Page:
Remember when I said that “Mushroom Samba” was my least favorite episode of Bebop? Well, I still think that, but looking back on that episode, compared to “Boogie Woogie Feng Shui,” I realize that it was at least entertainingly bad. It had some good ideas that I wish had been differently executed, and there was some humor. But I usually find Ed extremely annoying, and the execution left a lot to be desired. Compare this to “Boogie Woogie Feng Shui,” an episode that I sometimes forget exists. It starts out interesting, promising us a caper story featuring Jet, the daughter of an old friend of his, and a message from beyond the grave. But it ends up going nowhere fast, and much of the conflict isn’t that interesting. It isn’t groan-inducing, the way some aspects of “Mushroom Samba” are, but you’ll probably forget about it not too long after watching it.
As I stated, the episode is structured like a caper from the 1940s, with lots of narration from Jet to set the mood and a very interesting hook. Jet receives a letter from a man named Pao, an old friend he lost touch with, but the only brings Jet to Pao’s grave. But two things happen while Jet mulls over how a dead man could have sent him a letter: first, he meets Meifa, Pao’s estranged daughter, and two men who look like the Blues Brothers begin shooting at Jet and Meifa. Jet and Meifa escape back to the Bebop, where they decide what to do next. Meifa explains the concept of Feng Shui to Jet; Pao was a master of the art, and she is trying to follow in his footsteps. The skeptical Jet thinks it’s just a fancy method of fortune telling, but Meifa says it’s more of a way to control destiny by turning bad luck into good luck.
Unfortunately, this is where the episode begins to fall apart. The pair resolve to find something called a “sun stone,” but much of their detective work comes from Meifa reading a luo pan, an instrument for Feng Shui reading, that never gets quite explained. Most of her dialogue indicates that Feng Shui can be used to track things down or determine where and when a set of circumstances will occur, but the only explicit explanation of the value of Feng Shui is her “bad luck into good luck” explanation. I wasn’t able to fully suspend my disbelief that Meifa could decipher her father’s clues and track things down using only her luo pan or that Jet would go along with her. Even Jet himself isn’t quite sure, as revealed in one of his voiceover narrations. The world of Cowboy Bebop has its fair share of mystical happenings, such as Laughing Bull correctly telling Spike where he could find Asimov in “Asteroid Blues” or the fortune teller correctly telling Hakim where Ein was in “Stray Dog Strut,” but for the most part, things in the show are explainable through science. Furthermore, Jet tends to be a skeptic; when Spike was about to consult Laughing Bull, Jet couldn’t believe that Spike could rest his search on the words of a shaman.
Worse yet is that the conflict is never too exciting. The Blues Brothers goons chasing Jet and Meifa never really pose much of a threat; they are terrible shots, and they go down with almost no fight. Also, I found it really strange to see Jet kill one of them then have some kids, who had just been antagonized by the goons, run over and laugh at the death of their tormentor. It was certainly disturbing. Then, when we learn about why the men were chasing Jet and Meifa, it seems rather anti-climactic. Jet reveals that Pao used to “consult” for a syndicate, but turned informant when he wanted out. Jet was his I.S.S.P. contact, but he eventually decided not to get out, fearing that the syndicate would take revenge on his family. The syndicate is seeking out Pao to make sure he doesn’t talk, but this doesn’t make sense based on what we’ve seen in the episode. The Blues Brothers were shooting at Jet and Meifa, even though the two of them were the syndicate’s best chance of finding Pao. In addition, I personally was not satisfied with the vague “consulting” explanation. Personally, the vagueness was not enough to engage me in the conflict, but I feel that this is more of a personal preference than an actual problem with the episode.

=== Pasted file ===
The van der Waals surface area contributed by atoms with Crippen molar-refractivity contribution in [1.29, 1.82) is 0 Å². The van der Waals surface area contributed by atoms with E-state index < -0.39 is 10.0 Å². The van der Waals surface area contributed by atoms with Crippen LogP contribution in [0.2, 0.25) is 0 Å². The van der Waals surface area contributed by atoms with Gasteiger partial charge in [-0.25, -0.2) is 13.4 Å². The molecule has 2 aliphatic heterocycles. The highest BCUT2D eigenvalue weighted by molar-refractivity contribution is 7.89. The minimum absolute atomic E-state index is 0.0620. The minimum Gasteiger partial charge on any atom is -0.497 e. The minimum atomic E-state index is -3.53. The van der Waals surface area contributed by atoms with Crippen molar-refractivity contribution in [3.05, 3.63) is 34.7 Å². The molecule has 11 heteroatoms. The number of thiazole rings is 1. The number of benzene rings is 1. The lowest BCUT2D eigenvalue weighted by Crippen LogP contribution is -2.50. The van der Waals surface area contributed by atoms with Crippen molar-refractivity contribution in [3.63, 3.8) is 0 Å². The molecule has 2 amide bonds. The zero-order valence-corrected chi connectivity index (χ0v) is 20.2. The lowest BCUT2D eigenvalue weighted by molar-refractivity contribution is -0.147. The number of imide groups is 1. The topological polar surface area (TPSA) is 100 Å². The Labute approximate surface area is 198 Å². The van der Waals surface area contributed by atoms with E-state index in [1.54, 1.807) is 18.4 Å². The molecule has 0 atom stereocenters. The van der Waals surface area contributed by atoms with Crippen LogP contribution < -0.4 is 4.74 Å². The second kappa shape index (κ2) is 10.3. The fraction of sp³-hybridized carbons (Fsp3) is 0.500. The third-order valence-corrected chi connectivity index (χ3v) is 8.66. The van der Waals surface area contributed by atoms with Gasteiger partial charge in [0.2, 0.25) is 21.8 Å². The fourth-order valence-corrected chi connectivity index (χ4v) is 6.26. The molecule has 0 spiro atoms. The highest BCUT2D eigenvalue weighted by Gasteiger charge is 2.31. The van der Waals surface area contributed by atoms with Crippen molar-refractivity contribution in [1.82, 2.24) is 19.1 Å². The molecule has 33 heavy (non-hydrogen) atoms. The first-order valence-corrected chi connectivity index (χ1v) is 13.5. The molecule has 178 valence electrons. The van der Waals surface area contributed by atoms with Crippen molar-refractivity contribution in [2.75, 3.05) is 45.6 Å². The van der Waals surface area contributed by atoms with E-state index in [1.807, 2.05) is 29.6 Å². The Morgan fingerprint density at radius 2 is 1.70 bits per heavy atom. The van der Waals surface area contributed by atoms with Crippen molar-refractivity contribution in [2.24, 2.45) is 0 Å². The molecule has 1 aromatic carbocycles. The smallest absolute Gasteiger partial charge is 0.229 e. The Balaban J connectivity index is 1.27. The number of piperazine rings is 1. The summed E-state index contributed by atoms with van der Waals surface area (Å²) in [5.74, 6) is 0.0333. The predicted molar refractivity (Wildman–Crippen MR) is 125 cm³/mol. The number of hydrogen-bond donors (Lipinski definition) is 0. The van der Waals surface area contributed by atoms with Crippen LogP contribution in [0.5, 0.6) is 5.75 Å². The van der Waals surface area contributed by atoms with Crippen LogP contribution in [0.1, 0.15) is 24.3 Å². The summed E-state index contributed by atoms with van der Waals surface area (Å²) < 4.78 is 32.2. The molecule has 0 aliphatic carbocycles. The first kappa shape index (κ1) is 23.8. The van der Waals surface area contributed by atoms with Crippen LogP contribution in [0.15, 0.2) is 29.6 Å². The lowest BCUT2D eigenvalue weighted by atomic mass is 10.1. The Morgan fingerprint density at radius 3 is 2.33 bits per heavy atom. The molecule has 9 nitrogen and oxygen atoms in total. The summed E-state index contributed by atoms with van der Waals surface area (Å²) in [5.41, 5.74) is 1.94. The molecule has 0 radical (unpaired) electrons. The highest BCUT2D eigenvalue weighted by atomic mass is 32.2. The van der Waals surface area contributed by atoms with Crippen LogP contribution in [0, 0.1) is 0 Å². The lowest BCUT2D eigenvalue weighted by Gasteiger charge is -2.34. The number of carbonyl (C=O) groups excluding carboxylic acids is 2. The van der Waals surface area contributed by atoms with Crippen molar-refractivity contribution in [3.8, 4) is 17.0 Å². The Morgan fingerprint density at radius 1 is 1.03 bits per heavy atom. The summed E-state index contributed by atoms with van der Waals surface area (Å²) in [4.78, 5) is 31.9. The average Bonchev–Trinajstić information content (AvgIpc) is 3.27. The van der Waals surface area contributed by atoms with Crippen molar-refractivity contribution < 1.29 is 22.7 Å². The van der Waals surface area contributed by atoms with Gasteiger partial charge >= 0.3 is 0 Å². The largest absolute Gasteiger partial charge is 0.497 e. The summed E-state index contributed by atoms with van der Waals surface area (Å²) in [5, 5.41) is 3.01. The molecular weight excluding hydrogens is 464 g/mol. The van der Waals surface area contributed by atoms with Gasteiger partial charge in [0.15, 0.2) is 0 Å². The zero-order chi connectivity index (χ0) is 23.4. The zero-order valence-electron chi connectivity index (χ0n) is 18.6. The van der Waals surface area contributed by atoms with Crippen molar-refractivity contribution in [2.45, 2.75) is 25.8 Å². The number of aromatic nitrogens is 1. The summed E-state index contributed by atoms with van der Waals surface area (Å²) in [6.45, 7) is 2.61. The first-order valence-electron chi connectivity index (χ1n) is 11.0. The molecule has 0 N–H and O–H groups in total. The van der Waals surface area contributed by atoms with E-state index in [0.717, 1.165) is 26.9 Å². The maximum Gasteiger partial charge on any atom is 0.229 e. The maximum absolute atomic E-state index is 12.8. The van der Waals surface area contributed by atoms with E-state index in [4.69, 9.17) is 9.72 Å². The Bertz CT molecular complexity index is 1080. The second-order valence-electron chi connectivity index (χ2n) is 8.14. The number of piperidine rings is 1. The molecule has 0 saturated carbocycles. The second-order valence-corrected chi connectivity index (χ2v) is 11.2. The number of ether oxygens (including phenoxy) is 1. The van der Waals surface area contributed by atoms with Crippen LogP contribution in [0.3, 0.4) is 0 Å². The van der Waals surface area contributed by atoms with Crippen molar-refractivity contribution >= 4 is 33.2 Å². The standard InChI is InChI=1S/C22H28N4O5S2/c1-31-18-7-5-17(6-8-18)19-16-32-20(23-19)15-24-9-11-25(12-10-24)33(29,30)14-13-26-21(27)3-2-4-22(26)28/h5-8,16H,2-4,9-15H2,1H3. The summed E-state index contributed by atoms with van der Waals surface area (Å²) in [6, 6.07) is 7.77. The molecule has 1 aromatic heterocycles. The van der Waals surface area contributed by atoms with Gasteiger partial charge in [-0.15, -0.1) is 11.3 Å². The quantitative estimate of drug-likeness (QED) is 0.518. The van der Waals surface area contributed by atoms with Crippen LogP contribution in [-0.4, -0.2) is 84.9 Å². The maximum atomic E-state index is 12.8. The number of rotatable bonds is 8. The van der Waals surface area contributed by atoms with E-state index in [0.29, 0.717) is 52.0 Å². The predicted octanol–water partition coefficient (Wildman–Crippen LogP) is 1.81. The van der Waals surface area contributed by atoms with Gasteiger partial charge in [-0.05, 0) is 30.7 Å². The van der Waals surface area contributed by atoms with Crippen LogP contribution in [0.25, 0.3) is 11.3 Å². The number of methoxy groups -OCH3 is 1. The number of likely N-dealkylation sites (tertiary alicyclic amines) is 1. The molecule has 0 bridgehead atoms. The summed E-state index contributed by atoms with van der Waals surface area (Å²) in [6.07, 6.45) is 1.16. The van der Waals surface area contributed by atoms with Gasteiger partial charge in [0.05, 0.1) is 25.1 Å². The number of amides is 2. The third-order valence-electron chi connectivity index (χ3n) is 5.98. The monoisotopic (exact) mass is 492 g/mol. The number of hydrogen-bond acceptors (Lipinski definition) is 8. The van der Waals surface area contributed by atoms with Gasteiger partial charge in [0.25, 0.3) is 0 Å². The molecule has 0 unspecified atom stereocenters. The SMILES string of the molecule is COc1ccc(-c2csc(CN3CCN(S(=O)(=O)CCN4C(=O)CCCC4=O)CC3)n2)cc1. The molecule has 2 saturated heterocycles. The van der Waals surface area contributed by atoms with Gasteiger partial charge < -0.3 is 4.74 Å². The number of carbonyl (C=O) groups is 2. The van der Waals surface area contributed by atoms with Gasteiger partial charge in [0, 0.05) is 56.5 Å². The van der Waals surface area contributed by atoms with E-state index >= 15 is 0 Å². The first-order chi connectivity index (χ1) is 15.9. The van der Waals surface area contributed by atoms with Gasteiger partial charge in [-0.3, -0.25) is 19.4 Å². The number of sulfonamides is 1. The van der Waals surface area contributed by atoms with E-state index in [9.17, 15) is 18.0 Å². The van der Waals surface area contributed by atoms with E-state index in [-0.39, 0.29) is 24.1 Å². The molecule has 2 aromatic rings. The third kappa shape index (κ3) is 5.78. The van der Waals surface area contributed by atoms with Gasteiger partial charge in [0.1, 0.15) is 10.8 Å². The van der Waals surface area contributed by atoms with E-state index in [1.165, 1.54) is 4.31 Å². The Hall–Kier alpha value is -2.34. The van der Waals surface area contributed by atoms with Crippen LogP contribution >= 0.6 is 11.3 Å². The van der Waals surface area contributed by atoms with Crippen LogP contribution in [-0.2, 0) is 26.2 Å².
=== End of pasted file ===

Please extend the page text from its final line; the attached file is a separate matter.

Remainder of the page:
Finally, the episode ends with two things that felt unearned to me. First, Jet tries to shoehorn in a fate vs. personal choice type moral that seems to come from nowhere. In this case, it’s more of an argument over whether anyone can control the will of another: when confronted with the idea that Pao used Feng Shui to ensure that Meifa would come looking for him, Jet angrily retorts that Meifa would have done so regardless, and nothing Pao could have done would have made her do any differently. The episode could have made this a much stronger theme by putting Jet’s skepticism front and center throughout, rather than having him follow Meifa without question. Secondly, after spending the episode thinking Meifa worshipped her father and wanted to follow in his footsteps, she suddenly reveals that for many years she despised him. Once again, this is a fine development, but it had not been foreshadowed at all. Meifa did say that she didn’t spend a lot of time with him, but all of her dialogue and body language suggested that they had a strong relationship.
Unfortunately, all of the errors with this episode end up making it fairly forgettable. Without a strong conflict or memorable characters, this episode is not one that sticks with you.
Up next: Jet narrates the preview like an old-fashioned Western, complete with whistling music. We see a man dressed in a cowboy hat, riding a horse, and close with Jet starting to wonder if they’ve taken the cowboy motifs too far.